- Never click links without verifying their truthfulness, on website, DM, emails, and social media.
- You can be hacked if you follow fake Facebook, Twitter, and Telegram accounts that use the names of prominent crypto enthusiasts like Elon Musk.
- You can be defrauded if you download a fake mobile app or visit an imposter website.
- Cryptocurrency itself is not a scam but the people around it are.
Crypto scam activities are everywhere on the internet and most often come directly via your email. It doesn’t happen often to meet a fraudster in person on the street to scam you in the first place in the crypto world, but on the internet, you can be swindled easily if you are not careful.
You can be scammed at any time if you are a fan of clicking suspicious links you don’t check the source. Don’t trust easily. Apart from your email, sometimes, the hackers can tag you to click on links in the comments of prominent figures you follow on social media platforms. Let’s see the most common cases.
Bad Tweets and Social Media Comments
Scammers are now using social media platforms like Meta (Facebook), Twitter, and crypto-friendly apps like Telegram as their new means of scamming people. The imposters create fake social media profiles to represent prominent personalities like Elon Musk, Michael Saylor, and other celebrities and ask crypto lovers to send for example 0.001 BTC with a false promise that 1 BTC will be returned. Sometimes, they do this by creating fake ICO event and crypto referral program that ask investors to contribute a portion of their Bitcoin holdings with the false promises that they will receive a higher yield. They end up running away after they accumulate a certain amount of BTC from the victims.
Also, hackers create bots to automatically hype crypto projects with false comments to attract crypto lovers to their scamming projects. They even promise crypto believers to use their services and become a billionaire in the next few years, meanwhile, all are fallacies. An unknown number can message you via social media channels that they know a potential crypto project that can change your life. Just know that any legitimate company will “DM” you first.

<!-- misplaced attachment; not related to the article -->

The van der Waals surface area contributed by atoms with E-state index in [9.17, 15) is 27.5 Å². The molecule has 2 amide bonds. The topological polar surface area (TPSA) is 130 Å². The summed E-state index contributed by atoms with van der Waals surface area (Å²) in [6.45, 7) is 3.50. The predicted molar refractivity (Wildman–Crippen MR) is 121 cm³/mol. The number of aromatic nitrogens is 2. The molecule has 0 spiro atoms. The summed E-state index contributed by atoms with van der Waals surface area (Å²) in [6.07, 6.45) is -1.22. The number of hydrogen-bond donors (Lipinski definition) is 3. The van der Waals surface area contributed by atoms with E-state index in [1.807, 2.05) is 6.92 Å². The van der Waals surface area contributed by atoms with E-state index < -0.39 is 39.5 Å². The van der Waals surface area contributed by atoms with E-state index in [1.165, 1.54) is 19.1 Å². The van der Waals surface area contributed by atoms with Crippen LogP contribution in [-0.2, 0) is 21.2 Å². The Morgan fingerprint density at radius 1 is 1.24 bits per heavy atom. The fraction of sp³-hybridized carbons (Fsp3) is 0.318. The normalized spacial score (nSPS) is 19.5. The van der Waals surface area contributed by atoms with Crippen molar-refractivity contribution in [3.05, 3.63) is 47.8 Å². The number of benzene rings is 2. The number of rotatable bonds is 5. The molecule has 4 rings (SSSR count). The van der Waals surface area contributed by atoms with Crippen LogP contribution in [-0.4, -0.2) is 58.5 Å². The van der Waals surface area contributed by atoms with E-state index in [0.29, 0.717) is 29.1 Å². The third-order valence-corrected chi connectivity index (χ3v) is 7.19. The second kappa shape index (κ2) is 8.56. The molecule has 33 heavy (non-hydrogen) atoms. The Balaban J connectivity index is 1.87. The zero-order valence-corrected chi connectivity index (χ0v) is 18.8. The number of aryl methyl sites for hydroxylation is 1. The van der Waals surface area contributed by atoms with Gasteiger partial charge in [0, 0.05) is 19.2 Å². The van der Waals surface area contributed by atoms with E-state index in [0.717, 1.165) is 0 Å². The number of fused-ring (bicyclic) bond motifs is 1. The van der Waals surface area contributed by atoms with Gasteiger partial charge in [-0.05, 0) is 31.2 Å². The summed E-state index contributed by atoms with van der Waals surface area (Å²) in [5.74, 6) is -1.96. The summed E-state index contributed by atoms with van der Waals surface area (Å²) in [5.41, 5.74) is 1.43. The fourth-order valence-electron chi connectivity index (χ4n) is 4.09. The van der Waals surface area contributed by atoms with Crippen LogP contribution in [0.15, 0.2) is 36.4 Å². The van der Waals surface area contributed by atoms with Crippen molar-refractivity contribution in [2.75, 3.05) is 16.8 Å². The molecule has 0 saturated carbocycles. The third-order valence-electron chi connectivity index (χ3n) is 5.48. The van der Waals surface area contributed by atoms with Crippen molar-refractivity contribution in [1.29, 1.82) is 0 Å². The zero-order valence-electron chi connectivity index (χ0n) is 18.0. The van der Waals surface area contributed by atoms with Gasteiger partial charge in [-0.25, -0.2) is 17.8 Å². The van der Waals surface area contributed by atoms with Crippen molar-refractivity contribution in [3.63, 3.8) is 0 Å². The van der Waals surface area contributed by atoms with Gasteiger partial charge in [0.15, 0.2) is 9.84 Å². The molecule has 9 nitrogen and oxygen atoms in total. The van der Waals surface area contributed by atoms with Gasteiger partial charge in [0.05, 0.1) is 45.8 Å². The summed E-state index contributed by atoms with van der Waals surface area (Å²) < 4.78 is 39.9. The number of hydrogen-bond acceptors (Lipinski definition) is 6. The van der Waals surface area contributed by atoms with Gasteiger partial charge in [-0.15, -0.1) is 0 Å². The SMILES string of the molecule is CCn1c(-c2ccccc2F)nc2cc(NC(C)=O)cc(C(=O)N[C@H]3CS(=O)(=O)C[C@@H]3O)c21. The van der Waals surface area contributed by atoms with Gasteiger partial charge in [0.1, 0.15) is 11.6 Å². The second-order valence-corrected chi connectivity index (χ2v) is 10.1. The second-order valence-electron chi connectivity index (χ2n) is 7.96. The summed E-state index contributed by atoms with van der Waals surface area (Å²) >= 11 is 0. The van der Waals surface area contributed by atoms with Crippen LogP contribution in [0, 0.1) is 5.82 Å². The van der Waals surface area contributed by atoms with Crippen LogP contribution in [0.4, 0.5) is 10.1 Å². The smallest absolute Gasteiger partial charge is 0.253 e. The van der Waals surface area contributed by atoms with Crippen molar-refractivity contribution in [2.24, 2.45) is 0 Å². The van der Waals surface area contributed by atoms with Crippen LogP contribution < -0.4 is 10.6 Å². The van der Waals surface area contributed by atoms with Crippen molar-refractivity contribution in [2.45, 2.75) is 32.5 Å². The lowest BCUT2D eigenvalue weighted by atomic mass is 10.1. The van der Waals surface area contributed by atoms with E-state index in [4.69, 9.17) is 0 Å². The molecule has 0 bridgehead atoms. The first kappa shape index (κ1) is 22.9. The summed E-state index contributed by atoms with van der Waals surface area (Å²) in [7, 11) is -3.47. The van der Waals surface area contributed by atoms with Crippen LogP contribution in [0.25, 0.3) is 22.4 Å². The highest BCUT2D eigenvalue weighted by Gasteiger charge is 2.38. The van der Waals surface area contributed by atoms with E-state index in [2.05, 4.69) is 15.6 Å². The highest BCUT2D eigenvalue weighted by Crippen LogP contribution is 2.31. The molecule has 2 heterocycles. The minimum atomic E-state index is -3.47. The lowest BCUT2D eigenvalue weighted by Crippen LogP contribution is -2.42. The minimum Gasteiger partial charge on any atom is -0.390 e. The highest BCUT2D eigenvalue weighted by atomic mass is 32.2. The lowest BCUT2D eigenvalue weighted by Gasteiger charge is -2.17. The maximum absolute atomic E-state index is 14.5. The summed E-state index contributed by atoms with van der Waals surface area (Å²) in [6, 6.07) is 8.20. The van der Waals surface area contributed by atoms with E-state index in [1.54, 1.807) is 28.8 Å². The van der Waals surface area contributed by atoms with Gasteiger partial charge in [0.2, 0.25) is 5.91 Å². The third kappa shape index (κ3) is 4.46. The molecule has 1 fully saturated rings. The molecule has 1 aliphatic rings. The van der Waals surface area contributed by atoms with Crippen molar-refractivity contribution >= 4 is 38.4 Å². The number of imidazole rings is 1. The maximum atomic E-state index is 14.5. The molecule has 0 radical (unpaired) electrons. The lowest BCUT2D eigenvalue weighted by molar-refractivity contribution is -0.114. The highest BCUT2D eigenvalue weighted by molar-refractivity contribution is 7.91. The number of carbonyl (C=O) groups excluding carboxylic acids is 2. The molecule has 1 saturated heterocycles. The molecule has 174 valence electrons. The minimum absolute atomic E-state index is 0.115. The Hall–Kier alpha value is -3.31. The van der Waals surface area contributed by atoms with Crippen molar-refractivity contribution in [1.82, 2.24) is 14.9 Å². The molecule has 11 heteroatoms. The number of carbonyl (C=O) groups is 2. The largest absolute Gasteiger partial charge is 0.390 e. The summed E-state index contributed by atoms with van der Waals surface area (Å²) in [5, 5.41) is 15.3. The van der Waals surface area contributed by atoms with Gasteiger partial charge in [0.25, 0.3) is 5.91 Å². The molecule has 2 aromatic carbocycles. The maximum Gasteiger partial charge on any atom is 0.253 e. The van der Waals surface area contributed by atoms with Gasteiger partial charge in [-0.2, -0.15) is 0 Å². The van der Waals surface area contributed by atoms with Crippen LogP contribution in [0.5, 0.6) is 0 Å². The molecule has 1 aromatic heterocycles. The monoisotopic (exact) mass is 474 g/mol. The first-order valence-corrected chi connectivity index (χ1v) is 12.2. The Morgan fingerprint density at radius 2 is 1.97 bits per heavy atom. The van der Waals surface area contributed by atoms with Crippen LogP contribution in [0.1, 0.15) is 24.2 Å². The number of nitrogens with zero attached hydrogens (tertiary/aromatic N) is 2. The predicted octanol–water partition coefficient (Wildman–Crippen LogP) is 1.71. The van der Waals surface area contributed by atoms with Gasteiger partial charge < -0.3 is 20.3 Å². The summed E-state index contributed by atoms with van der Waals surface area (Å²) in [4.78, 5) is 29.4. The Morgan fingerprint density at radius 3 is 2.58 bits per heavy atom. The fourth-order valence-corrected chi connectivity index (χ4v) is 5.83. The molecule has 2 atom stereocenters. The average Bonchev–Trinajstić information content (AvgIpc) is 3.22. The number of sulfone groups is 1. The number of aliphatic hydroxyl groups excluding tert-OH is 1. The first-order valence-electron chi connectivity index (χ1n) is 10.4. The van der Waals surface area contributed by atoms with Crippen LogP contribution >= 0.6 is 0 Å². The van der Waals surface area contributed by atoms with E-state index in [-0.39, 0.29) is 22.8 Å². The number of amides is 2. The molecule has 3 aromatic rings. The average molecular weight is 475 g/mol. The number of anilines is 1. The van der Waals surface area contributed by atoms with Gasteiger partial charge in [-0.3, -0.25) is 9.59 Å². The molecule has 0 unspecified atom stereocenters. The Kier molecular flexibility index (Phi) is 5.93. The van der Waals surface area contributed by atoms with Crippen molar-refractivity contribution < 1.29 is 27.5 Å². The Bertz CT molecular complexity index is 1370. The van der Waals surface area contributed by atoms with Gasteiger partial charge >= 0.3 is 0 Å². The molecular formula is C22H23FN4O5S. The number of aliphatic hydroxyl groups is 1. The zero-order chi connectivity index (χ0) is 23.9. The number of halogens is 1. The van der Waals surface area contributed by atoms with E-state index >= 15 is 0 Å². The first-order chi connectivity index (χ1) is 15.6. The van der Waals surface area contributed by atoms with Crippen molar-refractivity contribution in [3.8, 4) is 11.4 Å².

Fraudsters can think of catchy brand names, or mimic prominent brands such as Binance exchange and sauce it with their keywords that could let crypto beginners think it’s related to a legitimate counterpart. As a result, the crypto market is flooded with tokens that have no connection with the brand they bring to mind.
This type of scam attempt happened to LYOPAY on Facebook. An imposter created fake pages named LYOPAY with the same profile picture and cover and commented on our page hoping someone will believe they are the real author page. We highly recommend our audience to always report these imposters if you feel suspicious. Keep in mind that, LYOPAY will never ask you to send a crypto to an unknown wallet.
Fake mobile apps
Fake mobile applications available on Google Play and Apple App Store are other common ways hackers trick crypto investors. More than thousands of people have been impersonated by downloading fake crypto apps. Most of the scammers mimic brands of popular apps, logos, names, and colors just to trick people into downloading. It is advisable to take note when downloading crypto apps online to avoid being defrauded.
You can easily identify fake apps by researching whether the developers behind them are real humans or not. Doing this can be time-consuming but it is going to be worth it in the end. In addition, it is advisable to check the release date of the app and how the app is rated on the internet. Review the Permission Agreement of any app you download. Putting all these aspects of the aforementioned into consideration will be of greater importance to avoid being scammed.
Undoubtedly, regardless of how you become educated about crypto or get trained with crypto tips from someone with a lot of experience, you can still become a victim to scammers by accidentally visiting a fake website. There are surprising forged websites created to function as original. You have to think twice if you have been visiting a website that has no small lock icon indicating security near the URL bar or the “HTTP.” Also, check the domain of the sites you visit carefully. The imposter misspells domain names of an official “website.com” as “websiite.com” representing the theft form. Always be vigilant not to click early but find out the legitimate websites, especially in the fintech space.
Hackers often announce fake Initial Coin offerings (ICO) via email as a way to steal substantial funds from investors. If you doubt an email asking you where you work, your bank details, and other confidential information, don’t rush to click any link, take your time to check the email and do the needful. There are several different ways hackers perform scams via email. Some scammers ask you to send money to a wallet via email. Others also ask you to click on malicious links containing malware with the intention of scamming you.
You should not rush into cryptocurrency and financial-related projects. Instead, take your time and do more advanced research before investing your hard-earned money in cryptocurrency.
Despite your little knowledge about cryptocurrency, you can still become a pro and identify scammers. Don’t trust any word of mouth by people who give false hopes and promises of a higher return on investment (ROI) of crypto projects. More importantly, do not be too greedy to become a billionaire in a shorter possible time with cryptocurrency.
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